Fusi Time
Clément Carat (FR)
video, 2015, 5:48

The work was linked with the hungarian term Fusi which meant during the communist period: “To steal time from the factory in order to produce your own goods, or as a self-expression time.”

In order to experiment this concept, the artist organized a race with two forklift drivers of a factory of the Csepel district in Budapest. He proposed them a challenge in order to see who was the best driver between the two of them.

The important point of this performance was that the race was happening during their working day. They were actually paid by their factory during the race. They were performing a real Fusi moment that Carat choreographed.

By making it into a game, he wanted to enhance the function of the game as a way to contest a system, an institution, or – in this case – a working day at the factory. The game is here a strategy in order to redefine norms and rules.

Clément Carat (FR), born in 1991 in Paris, is a multi-media artist working in sculpture, performance, drawings and video. He has recently graduated from the Sandberg Instituut in Amsterdam, where he participated in the System D Master’s program. During the course of his studies, he researched informal systems, economies, and strategies, in particular how to apply those concepts in Western Society in order to re-activate modern, non-industrial technological utopias.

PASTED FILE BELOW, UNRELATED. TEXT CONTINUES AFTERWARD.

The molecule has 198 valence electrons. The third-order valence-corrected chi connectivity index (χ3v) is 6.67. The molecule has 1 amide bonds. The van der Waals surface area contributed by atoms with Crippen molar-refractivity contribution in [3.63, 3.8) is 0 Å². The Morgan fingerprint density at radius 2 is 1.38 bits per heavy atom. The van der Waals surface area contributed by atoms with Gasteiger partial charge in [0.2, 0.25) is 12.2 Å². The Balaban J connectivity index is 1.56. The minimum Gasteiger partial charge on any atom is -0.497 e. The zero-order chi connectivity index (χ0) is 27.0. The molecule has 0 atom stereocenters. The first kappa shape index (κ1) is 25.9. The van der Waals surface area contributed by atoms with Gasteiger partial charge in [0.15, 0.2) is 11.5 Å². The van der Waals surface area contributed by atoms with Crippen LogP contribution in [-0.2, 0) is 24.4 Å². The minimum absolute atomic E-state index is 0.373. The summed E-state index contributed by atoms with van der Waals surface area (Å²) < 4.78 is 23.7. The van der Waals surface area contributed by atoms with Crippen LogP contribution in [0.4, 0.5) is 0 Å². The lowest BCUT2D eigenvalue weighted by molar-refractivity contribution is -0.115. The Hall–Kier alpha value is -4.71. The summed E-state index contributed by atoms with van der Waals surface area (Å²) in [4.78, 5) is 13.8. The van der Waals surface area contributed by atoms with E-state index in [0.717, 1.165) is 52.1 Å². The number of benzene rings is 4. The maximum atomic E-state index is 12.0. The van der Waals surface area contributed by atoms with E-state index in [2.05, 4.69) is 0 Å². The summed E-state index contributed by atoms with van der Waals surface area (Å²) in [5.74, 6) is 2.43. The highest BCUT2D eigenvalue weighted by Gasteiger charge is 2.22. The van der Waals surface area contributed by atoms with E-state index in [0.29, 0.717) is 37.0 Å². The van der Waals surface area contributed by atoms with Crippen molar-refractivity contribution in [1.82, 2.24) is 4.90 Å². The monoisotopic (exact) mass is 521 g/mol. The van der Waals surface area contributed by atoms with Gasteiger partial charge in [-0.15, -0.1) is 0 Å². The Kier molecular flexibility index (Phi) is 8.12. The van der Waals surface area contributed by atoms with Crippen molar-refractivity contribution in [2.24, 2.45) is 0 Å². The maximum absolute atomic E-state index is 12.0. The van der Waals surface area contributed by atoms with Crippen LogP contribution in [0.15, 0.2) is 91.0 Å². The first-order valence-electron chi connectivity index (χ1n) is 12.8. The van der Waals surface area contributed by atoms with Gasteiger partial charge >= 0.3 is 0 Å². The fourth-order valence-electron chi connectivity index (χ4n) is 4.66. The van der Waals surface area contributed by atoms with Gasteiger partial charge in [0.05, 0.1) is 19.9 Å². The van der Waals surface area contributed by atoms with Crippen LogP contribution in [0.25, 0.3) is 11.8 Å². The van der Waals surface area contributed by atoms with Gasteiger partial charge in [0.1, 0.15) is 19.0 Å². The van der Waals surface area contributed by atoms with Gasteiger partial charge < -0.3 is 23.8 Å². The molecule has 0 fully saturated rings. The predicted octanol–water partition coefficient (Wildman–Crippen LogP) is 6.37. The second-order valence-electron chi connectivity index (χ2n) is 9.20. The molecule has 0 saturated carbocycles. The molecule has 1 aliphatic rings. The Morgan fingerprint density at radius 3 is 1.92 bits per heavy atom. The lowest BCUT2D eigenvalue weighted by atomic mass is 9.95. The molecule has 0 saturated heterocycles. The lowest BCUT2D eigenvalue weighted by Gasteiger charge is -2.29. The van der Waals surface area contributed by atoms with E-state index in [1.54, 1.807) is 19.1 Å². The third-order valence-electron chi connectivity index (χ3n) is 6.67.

In relation to this research, he wrote an essay reportage in South-West Texas on the improvised solutions and informal strategies by which illegal Mexican immigrants attempt to cross the highly secured US border. His work frequently builds on a strong fascination with movement, technology and vehicles and the manner in which these phenomena collide with people who are excluded or exclude themselves from art practices, e.g. workmen, mechanics, old people. For his graduation thesis, he built the first Canvas Car in the world, simply by using informal economies; in other words, by trading his time and knowledge for material and expertise.

One of Clément’s main tendencies is to shed light on the poetic forms in places, environments, and stories that are not necessarily considered aesthetic.